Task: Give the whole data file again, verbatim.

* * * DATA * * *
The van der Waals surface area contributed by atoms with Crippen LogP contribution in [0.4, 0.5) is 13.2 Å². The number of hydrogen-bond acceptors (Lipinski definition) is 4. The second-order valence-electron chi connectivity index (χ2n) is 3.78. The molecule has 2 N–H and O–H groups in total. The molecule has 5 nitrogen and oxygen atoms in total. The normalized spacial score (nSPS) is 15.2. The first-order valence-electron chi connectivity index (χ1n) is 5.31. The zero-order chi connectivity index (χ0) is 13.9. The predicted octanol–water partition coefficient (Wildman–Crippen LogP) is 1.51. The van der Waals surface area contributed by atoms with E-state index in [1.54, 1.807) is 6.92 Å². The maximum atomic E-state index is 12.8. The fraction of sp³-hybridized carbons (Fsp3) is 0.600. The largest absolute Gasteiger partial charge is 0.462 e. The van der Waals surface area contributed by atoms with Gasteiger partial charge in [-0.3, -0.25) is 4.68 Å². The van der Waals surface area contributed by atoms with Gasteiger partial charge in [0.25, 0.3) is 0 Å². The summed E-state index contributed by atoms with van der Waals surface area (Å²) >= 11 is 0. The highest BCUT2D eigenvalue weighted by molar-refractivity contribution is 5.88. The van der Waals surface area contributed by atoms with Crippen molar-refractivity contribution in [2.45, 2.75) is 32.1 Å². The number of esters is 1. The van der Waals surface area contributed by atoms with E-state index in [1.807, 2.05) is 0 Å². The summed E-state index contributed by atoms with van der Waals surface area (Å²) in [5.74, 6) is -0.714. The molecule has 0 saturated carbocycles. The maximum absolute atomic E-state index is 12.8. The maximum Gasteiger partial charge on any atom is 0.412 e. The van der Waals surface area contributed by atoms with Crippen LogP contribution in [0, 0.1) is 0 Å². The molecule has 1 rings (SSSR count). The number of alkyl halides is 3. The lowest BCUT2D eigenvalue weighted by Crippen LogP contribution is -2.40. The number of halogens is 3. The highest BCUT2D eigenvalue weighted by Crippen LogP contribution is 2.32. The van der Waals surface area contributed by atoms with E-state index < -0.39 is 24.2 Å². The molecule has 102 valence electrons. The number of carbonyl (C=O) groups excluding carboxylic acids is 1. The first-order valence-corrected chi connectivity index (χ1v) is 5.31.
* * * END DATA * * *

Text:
The van der Waals surface area contributed by atoms with Crippen LogP contribution in [0.4, 0.5) is 13.2 Å². The number of hydrogen-bond acceptors (Lipinski definition) is 4. The second-order valence-electron chi connectivity index (χ2n) is 3.78. The molecule has 2 N–H and O–H groups in total. The molecule has 5 nitrogen and oxygen atoms in total. The normalized spacial score (nSPS) is 15.2. The first-order valence-electron chi connectivity index (χ1n) is 5.31. The zero-order chi connectivity index (χ0) is 13.9. The predicted octanol–water partition coefficient (Wildman–Crippen LogP) is 1.51. The van der Waals surface area contributed by atoms with E-state index in [1.54, 1.807) is 6.92 Å². The maximum atomic E-state index is 12.8. The fraction of sp³-hybridized carbons (Fsp3) is 0.600. The largest absolute Gasteiger partial charge is 0.462 e. The van der Waals surface area contributed by atoms with Gasteiger partial charge in [-0.3, -0.25) is 4.68 Å². The van der Waals surface area contributed by atoms with Gasteiger partial charge in [0.25, 0.3) is 0 Å². The summed E-state index contributed by atoms with van der Waals surface area (Å²) >= 11 is 0. The highest BCUT2D eigenvalue weighted by molar-refractivity contribution is 5.88. The van der Waals surface area contributed by atoms with Crippen molar-refractivity contribution in [2.45, 2.75) is 32.1 Å². The number of esters is 1. The van der Waals surface area contributed by atoms with E-state index in [1.807, 2.05) is 0 Å². The summed E-state index contributed by atoms with van der Waals surface area (Å²) in [5.74, 6) is -0.714. The molecule has 0 saturated carbocycles. The maximum absolute atomic E-state index is 12.8. The maximum Gasteiger partial charge on any atom is 0.412 e. The van der Waals surface area contributed by atoms with Crippen LogP contribution in [0, 0.1) is 0 Å². The molecule has 1 rings (SSSR count). The number of alkyl halides is 3. The lowest BCUT2D eigenvalue weighted by Crippen LogP contribution is -2.40. The number of halogens is 3. The highest BCUT2D eigenvalue weighted by Crippen LogP contribution is 2.32. The van der Waals surface area contributed by atoms with E-state index < -0.39 is 24.2 Å². The molecule has 102 valence electrons. The number of carbonyl (C=O) groups excluding carboxylic acids is 1. The first-order valence-corrected chi connectivity index (χ1v) is 5.31.